After 10 years of travel and three months orbiting the comet 67p/Churyumov-Gerasimenko, the European Space Agency's (ESA) Rosetta spacecraft is poised to deliver its landing probe, Philae, to the comet's surface -- a first in history.
You can witness this historic event in the making through a live stream of the event from ESA. Tune in to ESA's webcast, or come up to Chabot Space & Science Center to share the experience on the planetarium dome. Philae's expected landing time is around 8:00 AM PST on Wednesday, November 12. Chabot's doors will open at 6:00 AM.
About seven hours before landing, Philae will be released by its mothership, Rosetta, and then coast the 14 miles to the comet at a leisurely 2 miles per hour. If you are an insomniac, you can watch the live stream at home from midnight to 8:00 AM, though the most exciting moments will likely be around launch and landing.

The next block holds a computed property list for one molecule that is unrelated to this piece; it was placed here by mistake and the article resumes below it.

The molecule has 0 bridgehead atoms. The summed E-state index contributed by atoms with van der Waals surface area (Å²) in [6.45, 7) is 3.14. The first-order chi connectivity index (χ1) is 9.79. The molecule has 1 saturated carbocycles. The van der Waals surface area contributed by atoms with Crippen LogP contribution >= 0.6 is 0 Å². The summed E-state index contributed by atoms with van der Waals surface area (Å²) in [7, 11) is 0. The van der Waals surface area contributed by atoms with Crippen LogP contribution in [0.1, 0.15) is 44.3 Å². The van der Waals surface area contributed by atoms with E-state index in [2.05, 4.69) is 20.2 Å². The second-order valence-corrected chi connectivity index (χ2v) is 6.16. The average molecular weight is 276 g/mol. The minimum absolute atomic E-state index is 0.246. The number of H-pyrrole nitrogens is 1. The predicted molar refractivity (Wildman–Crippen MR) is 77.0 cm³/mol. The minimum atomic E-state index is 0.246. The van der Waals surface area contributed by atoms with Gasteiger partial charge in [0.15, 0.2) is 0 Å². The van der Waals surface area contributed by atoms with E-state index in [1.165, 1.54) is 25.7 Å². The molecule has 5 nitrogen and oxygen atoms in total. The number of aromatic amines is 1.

This is the moment from Star Wars when the rebel pilot drones, "Almost there…" as he prepares to fire torpedoes into the Death Star—and though the nearly three-mile-long comet would be a death star of a sort if it collided with Earth, in this case its orbit never carries it close enough to us to be that kind of a concern.
Upon contact with the comet's surface, Philae will fire two harpoons to bind itself to the comet. Its landing legs will also absorb the impact of touchdown to prevent the small probe from bouncing back into space. The comet's surface gravity is so weak that the velocity needed to escape its pull is only 3 feet per second—about the same speed Philae will have upon landing.